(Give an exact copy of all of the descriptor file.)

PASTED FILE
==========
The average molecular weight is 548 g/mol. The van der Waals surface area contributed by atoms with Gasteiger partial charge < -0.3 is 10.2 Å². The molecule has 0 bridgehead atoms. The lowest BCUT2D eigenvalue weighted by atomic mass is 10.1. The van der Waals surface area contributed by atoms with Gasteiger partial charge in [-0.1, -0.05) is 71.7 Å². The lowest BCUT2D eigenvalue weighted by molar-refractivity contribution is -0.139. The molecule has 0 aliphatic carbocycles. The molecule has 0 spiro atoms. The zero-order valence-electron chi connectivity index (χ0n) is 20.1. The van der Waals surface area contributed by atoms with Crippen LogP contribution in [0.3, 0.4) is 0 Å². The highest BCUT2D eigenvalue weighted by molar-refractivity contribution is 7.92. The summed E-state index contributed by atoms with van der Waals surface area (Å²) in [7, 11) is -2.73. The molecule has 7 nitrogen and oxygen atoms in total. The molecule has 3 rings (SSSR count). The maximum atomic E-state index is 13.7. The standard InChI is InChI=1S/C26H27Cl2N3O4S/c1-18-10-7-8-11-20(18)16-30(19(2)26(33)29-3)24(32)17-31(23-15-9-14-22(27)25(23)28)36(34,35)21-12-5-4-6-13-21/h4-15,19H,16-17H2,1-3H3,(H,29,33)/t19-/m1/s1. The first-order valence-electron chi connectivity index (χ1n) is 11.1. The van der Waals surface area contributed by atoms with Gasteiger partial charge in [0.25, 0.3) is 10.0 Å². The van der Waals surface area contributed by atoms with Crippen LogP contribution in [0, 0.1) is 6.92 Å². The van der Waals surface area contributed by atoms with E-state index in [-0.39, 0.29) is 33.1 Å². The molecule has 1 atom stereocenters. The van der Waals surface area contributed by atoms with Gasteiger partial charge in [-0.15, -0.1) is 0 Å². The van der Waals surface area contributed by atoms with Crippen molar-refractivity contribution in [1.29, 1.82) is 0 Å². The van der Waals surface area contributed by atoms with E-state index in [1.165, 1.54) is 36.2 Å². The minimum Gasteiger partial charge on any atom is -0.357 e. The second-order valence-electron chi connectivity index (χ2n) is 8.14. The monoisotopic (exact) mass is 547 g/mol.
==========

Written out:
The average molecular weight is 548 g/mol. The van der Waals surface area contributed by atoms with Gasteiger partial charge < -0.3 is 10.2 Å². The molecule has 0 bridgehead atoms. The lowest BCUT2D eigenvalue weighted by atomic mass is 10.1. The van der Waals surface area contributed by atoms with Gasteiger partial charge in [-0.1, -0.05) is 71.7 Å². The lowest BCUT2D eigenvalue weighted by molar-refractivity contribution is -0.139. The molecule has 0 aliphatic carbocycles. The molecule has 0 spiro atoms. The zero-order valence-electron chi connectivity index (χ0n) is 20.1. The van der Waals surface area contributed by atoms with Crippen LogP contribution in [0.3, 0.4) is 0 Å². The highest BCUT2D eigenvalue weighted by molar-refractivity contribution is 7.92. The summed E-state index contributed by atoms with van der Waals surface area (Å²) in [7, 11) is -2.73. The molecule has 7 nitrogen and oxygen atoms in total. The molecule has 3 rings (SSSR count). The maximum atomic E-state index is 13.7. The standard InChI is InChI=1S/C26H27Cl2N3O4S/c1-18-10-7-8-11-20(18)16-30(19(2)26(33)29-3)24(32)17-31(23-15-9-14-22(27)25(23)28)36(34,35)21-12-5-4-6-13-21/h4-15,19H,16-17H2,1-3H3,(H,29,33)/t19-/m1/s1. The first-order valence-electron chi connectivity index (χ1n) is 11.1. The van der Waals surface area contributed by atoms with Gasteiger partial charge in [0.25, 0.3) is 10.0 Å². The van der Waals surface area contributed by atoms with Crippen LogP contribution in [0, 0.1) is 6.92 Å². The van der Waals surface area contributed by atoms with E-state index in [-0.39, 0.29) is 33.1 Å². The molecule has 1 atom stereocenters. The van der Waals surface area contributed by atoms with Gasteiger partial charge in [-0.15, -0.1) is 0 Å². The van der Waals surface area contributed by atoms with Crippen molar-refractivity contribution in [1.29, 1.82) is 0 Å². The van der Waals surface area contributed by atoms with E-state index in [1.165, 1.54) is 36.2 Å². The minimum Gasteiger partial charge on any atom is -0.357 e. The second-order valence-electron chi connectivity index (χ2n) is 8.14. The monoisotopic (exact) mass is 547 g/mol.